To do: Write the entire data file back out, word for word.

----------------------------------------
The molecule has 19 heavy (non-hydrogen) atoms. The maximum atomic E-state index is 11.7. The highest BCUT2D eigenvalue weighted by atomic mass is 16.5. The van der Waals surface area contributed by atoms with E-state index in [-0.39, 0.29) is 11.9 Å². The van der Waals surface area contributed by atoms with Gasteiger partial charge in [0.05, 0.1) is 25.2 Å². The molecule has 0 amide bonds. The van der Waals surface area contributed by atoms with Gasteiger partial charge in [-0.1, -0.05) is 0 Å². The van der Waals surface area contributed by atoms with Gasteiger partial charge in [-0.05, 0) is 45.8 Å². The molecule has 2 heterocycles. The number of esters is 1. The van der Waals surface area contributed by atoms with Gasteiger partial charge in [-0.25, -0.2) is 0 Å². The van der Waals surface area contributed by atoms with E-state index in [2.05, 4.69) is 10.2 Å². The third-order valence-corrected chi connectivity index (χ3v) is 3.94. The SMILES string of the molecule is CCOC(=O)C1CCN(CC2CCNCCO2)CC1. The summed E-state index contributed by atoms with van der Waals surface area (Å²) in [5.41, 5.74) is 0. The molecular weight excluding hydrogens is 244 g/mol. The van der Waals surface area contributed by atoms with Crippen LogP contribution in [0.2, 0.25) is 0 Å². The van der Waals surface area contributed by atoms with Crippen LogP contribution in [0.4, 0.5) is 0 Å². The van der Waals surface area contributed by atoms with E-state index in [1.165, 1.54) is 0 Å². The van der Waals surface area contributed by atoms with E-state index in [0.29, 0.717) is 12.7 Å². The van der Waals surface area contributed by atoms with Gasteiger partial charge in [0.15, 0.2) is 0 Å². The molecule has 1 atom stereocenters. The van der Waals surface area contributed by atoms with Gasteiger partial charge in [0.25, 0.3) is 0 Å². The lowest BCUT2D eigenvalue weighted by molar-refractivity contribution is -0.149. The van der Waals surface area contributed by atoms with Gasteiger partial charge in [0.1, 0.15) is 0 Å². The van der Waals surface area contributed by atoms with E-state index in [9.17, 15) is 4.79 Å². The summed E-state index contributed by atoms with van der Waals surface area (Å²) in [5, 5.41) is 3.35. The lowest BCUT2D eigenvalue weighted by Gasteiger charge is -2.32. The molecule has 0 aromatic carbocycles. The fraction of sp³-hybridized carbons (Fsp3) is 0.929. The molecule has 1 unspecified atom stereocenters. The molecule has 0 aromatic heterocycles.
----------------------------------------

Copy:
The molecule has 19 heavy (non-hydrogen) atoms. The maximum atomic E-state index is 11.7. The highest BCUT2D eigenvalue weighted by atomic mass is 16.5. The van der Waals surface area contributed by atoms with E-state index in [-0.39, 0.29) is 11.9 Å². The van der Waals surface area contributed by atoms with Gasteiger partial charge in [0.05, 0.1) is 25.2 Å². The molecule has 0 amide bonds. The van der Waals surface area contributed by atoms with Gasteiger partial charge in [-0.1, -0.05) is 0 Å². The van der Waals surface area contributed by atoms with Gasteiger partial charge in [-0.05, 0) is 45.8 Å². The molecule has 2 heterocycles. The number of esters is 1. The van der Waals surface area contributed by atoms with Gasteiger partial charge in [-0.25, -0.2) is 0 Å². The van der Waals surface area contributed by atoms with E-state index in [2.05, 4.69) is 10.2 Å². The third-order valence-corrected chi connectivity index (χ3v) is 3.94. The SMILES string of the molecule is CCOC(=O)C1CCN(CC2CCNCCO2)CC1. The summed E-state index contributed by atoms with van der Waals surface area (Å²) in [5.41, 5.74) is 0. The molecular weight excluding hydrogens is 244 g/mol. The van der Waals surface area contributed by atoms with Crippen LogP contribution in [0.2, 0.25) is 0 Å². The van der Waals surface area contributed by atoms with Crippen LogP contribution in [0.4, 0.5) is 0 Å². The van der Waals surface area contributed by atoms with E-state index in [1.165, 1.54) is 0 Å². The van der Waals surface area contributed by atoms with E-state index in [0.29, 0.717) is 12.7 Å². The van der Waals surface area contributed by atoms with Gasteiger partial charge in [0.15, 0.2) is 0 Å². The molecule has 1 atom stereocenters. The van der Waals surface area contributed by atoms with Gasteiger partial charge in [0.25, 0.3) is 0 Å². The lowest BCUT2D eigenvalue weighted by molar-refractivity contribution is -0.149. The van der Waals surface area contributed by atoms with Gasteiger partial charge in [0.1, 0.15) is 0 Å². The van der Waals surface area contributed by atoms with E-state index in [9.17, 15) is 4.79 Å². The summed E-state index contributed by atoms with van der Waals surface area (Å²) in [5, 5.41) is 3.35. The lowest BCUT2D eigenvalue weighted by Gasteiger charge is -2.32. The molecule has 0 aromatic carbocycles. The fraction of sp³-hybridized carbons (Fsp3) is 0.929. The molecule has 1 unspecified atom stereocenters. The molecule has 0 aromatic heterocycles.